The KGB Of Mississippi
A shadowy state agency that spied on civil rights workers opens its files
By John Cloud
(TIME, March 30) -- Change comes more slowly to some places than others. Slowest of all, perhaps, to Mississippi, where only last week did the cold war finally end.
Not the global cold war, of course, but a Southern version writ small and mean: a war by Jim Crow segregationists defending their "way of life" against those they saw as insurgents and traitors. The major battles have long since become part of the national consciousness--Martin Luther King Jr. writing from the Birmingham jail, Freedom Riders enduring hatred at every stop, Bull Connor hosing down children like animals. But last week America learned much more about a furtive, blood-spattered unit in that struggle: a sort of Mississippi KGB known euphemistically as the Sovereignty Commission.
"Sovereignty" was just a $2 word for state-sponsored racism. From the day the commission was spawned by the state legislature in 1956 until its defunding in 1973, its secrecy-cloaked, taxpayer-financed job was to maintain segregation at all costs. Last week, after a 21-year legal battle forced open commission records, Mississippians got a fuller picture of just how high those costs rose.
Even now, years after the most damning files were almost certainly purged, the records reveal ugly abuses of power. The commission's investigators spied on almost anyone, black or white, who publicly promoted racial equality--most often local civil rights workers but also visiting Yankees. Commission investigators documented the whereabouts, finances and sexual habits of civil rights leaders. They fed some of the information to the targets' employers and the Ku Klux Klan. Untold numbers of people were fired and others beaten and perhaps even killed after the commission targeted them.
Vernon Dahmer Sr. was probably one of them. In January 1966 two carloads of thugs tossed lighted jugs of gasoline into his Hattiesburg home. (In order to encourage blacks to vote, he had announced earlier that day that they could pay their poll taxes at his shop.) He shot at the attackers while his family escaped, but Dahmer died of smoke inhalation. Although four men were convicted in the case, several others escaped trial. And the purported mastermind, former Klan Imperial Wizard Sam Bowers, was freed after two mistrials.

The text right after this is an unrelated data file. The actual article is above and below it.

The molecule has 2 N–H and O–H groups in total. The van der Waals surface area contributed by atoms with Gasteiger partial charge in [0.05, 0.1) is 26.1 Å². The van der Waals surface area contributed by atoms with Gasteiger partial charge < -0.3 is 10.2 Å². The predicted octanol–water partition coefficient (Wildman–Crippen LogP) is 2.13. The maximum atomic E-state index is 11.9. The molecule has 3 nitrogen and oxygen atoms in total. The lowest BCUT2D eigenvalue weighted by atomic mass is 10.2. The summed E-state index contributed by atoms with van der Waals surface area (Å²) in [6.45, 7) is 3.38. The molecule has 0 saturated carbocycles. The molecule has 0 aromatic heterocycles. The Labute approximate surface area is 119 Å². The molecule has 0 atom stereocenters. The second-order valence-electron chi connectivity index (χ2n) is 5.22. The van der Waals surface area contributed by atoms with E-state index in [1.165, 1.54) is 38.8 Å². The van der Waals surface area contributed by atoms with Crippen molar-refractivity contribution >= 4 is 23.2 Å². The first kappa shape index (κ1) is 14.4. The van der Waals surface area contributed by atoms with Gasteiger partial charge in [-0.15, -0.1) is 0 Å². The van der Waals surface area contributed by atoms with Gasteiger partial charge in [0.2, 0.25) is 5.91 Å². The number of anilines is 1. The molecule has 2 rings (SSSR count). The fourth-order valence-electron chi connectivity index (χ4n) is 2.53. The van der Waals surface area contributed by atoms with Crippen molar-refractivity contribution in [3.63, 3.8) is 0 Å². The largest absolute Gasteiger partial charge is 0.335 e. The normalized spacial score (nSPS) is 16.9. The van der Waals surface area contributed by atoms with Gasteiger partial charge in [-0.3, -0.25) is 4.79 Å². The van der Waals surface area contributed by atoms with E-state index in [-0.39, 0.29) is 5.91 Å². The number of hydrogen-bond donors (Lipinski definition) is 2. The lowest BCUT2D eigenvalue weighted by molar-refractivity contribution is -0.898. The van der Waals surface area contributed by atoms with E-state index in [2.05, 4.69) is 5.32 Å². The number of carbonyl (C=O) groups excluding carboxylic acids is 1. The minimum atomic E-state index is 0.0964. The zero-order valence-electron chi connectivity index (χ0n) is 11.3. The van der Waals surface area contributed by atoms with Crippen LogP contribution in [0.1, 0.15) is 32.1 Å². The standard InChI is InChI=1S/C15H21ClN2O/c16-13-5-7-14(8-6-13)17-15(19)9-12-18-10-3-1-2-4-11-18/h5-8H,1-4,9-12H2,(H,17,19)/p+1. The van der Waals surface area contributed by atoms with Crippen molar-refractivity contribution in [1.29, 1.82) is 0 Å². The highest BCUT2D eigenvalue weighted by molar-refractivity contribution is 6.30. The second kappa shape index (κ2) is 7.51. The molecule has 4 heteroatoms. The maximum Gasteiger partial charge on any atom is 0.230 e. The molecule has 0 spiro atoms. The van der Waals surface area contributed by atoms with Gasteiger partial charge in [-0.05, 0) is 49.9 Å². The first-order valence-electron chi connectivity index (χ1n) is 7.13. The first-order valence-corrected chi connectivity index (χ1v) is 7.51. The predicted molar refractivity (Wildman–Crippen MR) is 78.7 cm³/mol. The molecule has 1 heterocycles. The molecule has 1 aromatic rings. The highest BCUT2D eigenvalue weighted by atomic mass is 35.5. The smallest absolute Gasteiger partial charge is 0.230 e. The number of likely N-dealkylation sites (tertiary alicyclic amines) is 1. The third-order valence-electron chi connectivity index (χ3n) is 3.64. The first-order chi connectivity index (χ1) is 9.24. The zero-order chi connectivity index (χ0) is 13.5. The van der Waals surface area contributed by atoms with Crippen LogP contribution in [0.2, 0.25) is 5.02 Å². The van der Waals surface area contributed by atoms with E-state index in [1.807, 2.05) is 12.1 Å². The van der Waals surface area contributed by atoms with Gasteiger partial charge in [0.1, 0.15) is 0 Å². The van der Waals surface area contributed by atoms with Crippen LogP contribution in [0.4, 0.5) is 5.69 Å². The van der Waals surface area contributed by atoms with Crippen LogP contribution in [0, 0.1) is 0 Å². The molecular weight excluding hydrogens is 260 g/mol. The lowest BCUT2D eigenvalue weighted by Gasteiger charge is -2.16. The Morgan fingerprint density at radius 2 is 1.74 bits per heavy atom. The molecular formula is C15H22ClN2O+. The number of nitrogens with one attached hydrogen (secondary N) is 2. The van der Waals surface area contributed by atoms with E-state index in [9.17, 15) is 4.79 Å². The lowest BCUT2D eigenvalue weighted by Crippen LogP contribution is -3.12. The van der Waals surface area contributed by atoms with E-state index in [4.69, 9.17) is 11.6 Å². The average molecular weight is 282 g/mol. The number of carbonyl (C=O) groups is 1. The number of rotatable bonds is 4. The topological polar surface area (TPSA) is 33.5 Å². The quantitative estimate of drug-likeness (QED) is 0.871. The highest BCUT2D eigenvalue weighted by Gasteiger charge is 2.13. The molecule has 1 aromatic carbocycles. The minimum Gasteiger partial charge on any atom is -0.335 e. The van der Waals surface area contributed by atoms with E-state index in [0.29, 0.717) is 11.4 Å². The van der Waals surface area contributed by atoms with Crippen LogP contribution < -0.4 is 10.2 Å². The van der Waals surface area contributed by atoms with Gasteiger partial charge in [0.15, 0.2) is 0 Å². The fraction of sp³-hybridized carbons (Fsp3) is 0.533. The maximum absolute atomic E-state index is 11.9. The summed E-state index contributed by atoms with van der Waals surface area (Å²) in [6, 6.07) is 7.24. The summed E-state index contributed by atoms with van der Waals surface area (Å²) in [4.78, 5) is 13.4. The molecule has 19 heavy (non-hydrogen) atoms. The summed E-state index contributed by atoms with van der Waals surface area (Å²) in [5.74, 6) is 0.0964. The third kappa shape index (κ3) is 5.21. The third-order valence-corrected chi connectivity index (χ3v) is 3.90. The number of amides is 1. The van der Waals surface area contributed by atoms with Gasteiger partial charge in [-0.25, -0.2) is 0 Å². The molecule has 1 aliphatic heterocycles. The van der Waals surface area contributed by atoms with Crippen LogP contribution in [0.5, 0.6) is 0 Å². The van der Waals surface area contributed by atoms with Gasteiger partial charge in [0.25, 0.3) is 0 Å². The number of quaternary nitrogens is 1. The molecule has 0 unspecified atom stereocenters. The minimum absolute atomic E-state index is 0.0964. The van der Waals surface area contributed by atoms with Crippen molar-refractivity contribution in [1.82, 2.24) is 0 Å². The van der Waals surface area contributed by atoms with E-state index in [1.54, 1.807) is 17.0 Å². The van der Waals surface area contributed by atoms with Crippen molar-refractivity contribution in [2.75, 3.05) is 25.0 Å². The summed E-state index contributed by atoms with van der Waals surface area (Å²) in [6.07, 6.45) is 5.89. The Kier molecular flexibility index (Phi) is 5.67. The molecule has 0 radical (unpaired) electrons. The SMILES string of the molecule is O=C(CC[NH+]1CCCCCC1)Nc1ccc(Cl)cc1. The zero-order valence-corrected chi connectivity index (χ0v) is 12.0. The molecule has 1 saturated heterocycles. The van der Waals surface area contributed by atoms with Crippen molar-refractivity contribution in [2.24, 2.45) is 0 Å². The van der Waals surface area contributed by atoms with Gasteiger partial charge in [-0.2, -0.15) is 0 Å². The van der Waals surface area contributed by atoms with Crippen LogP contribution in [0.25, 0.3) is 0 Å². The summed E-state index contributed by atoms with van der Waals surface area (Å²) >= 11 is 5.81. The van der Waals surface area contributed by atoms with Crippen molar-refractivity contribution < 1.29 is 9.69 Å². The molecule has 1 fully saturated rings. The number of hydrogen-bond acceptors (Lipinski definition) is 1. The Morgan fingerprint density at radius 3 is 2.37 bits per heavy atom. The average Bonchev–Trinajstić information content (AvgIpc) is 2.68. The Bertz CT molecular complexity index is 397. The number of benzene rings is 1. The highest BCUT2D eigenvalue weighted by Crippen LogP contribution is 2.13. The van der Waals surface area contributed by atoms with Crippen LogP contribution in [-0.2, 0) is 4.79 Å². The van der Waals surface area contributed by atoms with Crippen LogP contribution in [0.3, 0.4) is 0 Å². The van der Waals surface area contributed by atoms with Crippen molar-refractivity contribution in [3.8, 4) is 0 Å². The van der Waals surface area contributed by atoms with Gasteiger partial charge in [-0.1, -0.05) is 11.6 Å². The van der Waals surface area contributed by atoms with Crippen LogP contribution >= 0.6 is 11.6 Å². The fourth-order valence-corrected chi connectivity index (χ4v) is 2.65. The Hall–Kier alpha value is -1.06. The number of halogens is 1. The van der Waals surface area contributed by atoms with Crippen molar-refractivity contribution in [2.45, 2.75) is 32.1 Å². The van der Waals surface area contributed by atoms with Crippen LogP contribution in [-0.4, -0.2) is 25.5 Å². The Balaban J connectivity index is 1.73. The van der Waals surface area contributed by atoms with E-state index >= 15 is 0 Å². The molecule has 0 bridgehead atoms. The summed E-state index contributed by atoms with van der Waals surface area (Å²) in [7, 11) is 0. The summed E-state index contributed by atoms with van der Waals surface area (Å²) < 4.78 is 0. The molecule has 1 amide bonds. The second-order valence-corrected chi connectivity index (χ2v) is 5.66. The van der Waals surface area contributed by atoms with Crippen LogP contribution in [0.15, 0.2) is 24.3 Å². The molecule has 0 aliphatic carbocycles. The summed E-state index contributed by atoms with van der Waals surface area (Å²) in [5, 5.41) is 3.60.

In a similar case, Byron de la Beckwith had escaped punishment for the 1963 murder of civil rights icon Medgar Evers. But he was finally convicted in 1994 after leaked documents revealed that the commission may have blocked civil rights sympathizers from sitting on his jury. Dahmer's family, which has battled for years to bring all his killers to justice, hopes that the records released last week will contain evidence that could lead to Bowers' retrial.
As in other institutions of the cold war era that are slowly being laid bare, we see both evil and ineptitude. For all its terror, the Sovereignty Commission often seemed like a band of Klanstone Kops. Investigators were flummoxed by the race of a baby with a light complexion and dark, curly hair. They railed hilariously at "beatniks" and "Castroites" and sought to boycott sponsors of integrationist entertainers such as Lena Horne and Marlon Brando.
While most Americans had shrugged off McCarthyist paranoia years before, even today former commission members speak with great fear of commie infiltration. "It was all-out warfare to keep the communists and the agitators from taking over Mississippi," former commissioner Horace Harned, now 77, said last week. "We did what we had to do."
Among the 5,000 tipsters listed in the documents are many blacks who informed on their neighbors. The most notable may be Charles Evers, brother of Medgar, who went on to become a small-town mayor and U.S. Senate candidate. The records show that at the same time the commission was tracking him--there are more than 1,400 documents with his name--he would pass along information for the commission. He denies being an informant, however. "If you don't know who your enemies are and talk to them," he asks, "how are you going to deal with them?"
By 1973 the commission was "a joke," says the former Governor, William Waller, who vetoed its funding that year. Today Mississippi is a different state, with a diverse and thriving economy and more black elected officials than any other state. The Sovereignty Commission files serve both as a reminder of a more sinister time and of the progress bought by martyrs' blood.
--Reported by Timothy Roche/Jackson